Project Durango is still very much shrouded in mystery. We don’t know the price, release date or even a final name – let alone any smaller details. Until the time when Microsoft deems it necessary to inform us, here is the top 10 features we want in Project Durango.
1. Blu-Ray Player
In a perfect world, we would be able to download games at incredibly fast speeds and wouldn’t have a need for a disc drive. While this day will someday come, it isn’t quite here yet. In the meantime, Project Durango needs an upgrade away from the DVD drive. Games next generation will increase in size and DVD’s won’t cut it. Microsoft could go the route of Nintendo and not use the Blu-Ray format in lieu of something of their own design, but if they want to market the next Xbox as a media centric machine (something they have been pushing more and more with the Xbox 360) it needs to play Blu-Ray movies.
2. Incentivized Digital Distribution
Media is moving towards digital distribution, and video games are no exception. This generation we have seen some great steps towards this, to the point where we can buy full retail games digitally. But besides not needing a disc, there is no real benefit to this yet. This feels a bit like a rip off to gamers, who are essentially paying the same price for less, as they aren’t paying for the manufacturing cost of the disc, manual and case. We would love to see a price drop for digital vs. physical on the next Xbox, even if it’s just $5 or $10.
3. Games to Carry Over
Speaking of digital content, it is imperative that all the games we’ve purchased on the 360 carry over. For gamers who have spent lots of money on Xbox Live Arcade games and invested in games on demand, this is especially relevant. If they don’t, people will be wary to invest in digital games in the next generation, and developers who specialize in creating games for arcade could take a hit financially. And a future is coming where there will likely be an Xbox without a disc drive. You don’t want buyers distrusting you.
4. Massive Hard Drive
And for all of our previous generation’s digital games, and next gen games, we’ll need a massive hard drive. It’s time for Microsoft and console makers in general to stop making machines with very limited space. We’re now seeing both the 360 and PlayStation 3 sporting a 320gb hard drive. Hard drives are not very expensive anymore; a few years ago a terabyte may have been a big deal, but it is now pretty standard. We want a system where it seems ludicrous that we would ever fill it up.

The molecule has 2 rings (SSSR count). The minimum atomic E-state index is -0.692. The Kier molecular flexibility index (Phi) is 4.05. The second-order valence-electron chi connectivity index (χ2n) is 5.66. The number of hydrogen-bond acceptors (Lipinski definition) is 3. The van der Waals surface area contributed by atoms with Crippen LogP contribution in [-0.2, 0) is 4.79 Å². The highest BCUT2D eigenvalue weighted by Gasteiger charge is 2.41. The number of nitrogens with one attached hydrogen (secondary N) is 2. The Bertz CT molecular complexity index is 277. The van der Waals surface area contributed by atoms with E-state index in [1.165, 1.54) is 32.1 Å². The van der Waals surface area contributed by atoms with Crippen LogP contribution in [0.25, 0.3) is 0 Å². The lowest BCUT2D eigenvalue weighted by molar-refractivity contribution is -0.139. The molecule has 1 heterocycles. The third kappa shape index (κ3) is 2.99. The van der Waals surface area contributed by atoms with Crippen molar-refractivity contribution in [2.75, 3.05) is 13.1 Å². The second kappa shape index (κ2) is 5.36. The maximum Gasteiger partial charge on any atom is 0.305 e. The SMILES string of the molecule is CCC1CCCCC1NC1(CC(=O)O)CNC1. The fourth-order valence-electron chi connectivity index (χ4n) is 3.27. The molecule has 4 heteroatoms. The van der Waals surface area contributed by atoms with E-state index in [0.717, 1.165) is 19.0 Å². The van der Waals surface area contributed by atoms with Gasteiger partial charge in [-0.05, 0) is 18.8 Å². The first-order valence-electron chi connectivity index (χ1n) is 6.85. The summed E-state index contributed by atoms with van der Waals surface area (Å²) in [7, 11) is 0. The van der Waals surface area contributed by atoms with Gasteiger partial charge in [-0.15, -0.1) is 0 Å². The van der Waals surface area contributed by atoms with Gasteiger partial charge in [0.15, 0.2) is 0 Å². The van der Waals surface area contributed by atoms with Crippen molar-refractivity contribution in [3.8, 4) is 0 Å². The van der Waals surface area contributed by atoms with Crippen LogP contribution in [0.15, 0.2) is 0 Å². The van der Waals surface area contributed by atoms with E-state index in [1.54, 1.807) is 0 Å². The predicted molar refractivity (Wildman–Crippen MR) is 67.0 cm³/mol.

5. No Memory Cards
Likewise, there is no need for memory cards on the next Xbox. They offer negligible storage and are completely overpriced. This antiquated peripheral may have had a purpose when the Xbox 360 initially launched – with a much smaller hard drive than what they currently offer – but it should have no use on the next one.
6. No More External batteries
Another out of date aspect of this generation with no business in the next is external batteries. PlayStation made the switch to rechargeable controllers right out of the gate and there is no reason Xbox can’t for project Durango. In a world where batteries are less and less relevant, it’s strange that we still have to switch them out in our 360 controllers.
7. Better Video Service
One feature the 360 that lends to its success is how it’s a media hub. Netflix, Hulu, HBO GO and even some apps to watch sports all appear on the dashboard. This year, Gamers were able to stream the E3 show to their Xbox with the IGN app, and even watch the mars rover landing live. Gamer centric shows like the Guild have appeared on the system for streaming. This is a great start, but it’s more and more important to have a box that can do everything. We want more. It would be awesome to see Project Durango play more mainstream television shows and compete with cable.
8. Streaming Demos
A great result in living in this digital age is being able to sample before you buy. Much like iTunes lets you listen to a small bit of a song for free, demos are a great way to try out a game. The only problem is that demos can take a while to download, which will only get worse with next generation games increasing in size. Services such as On-Live are able to alleviate this issue with their game streaming service. If Project Durango implemented a similar service for streaming demos, it would be great for us gamers.
9. A Better Built System
One of the biggest issues with the Xbox 360 is undoubtedly its failure rate. The original 360 has a failure rate of over 50%, according to a survey done by Game Informer. The 360 came out at a time where gamers looking for HD visuals didn’t really have another outlet, until the PS3 came out, but even that had an astronomical price then. To give Microsoft some credit, The 360 Slim is an amazing machine aesthetically, but more importantly it’s mechanically sound. Hopefully Microsoft carries that dependability over to Project Durango.
10. Better Voice Chat
The voice chat option on the Xbox 360 is a mixed bag. It will work sometimes, but can also sound like a garbled mess. Gaming is becoming a social experience more every year, and being able to chat with your friends in a multiplayer match is part of that. Microsoft purchased the VOIP service Skype last year, and it would be great to see them apply that service in the next Xbox.
What do you think? Are there features you would rather see in Project Durango? Let us know in the comments below.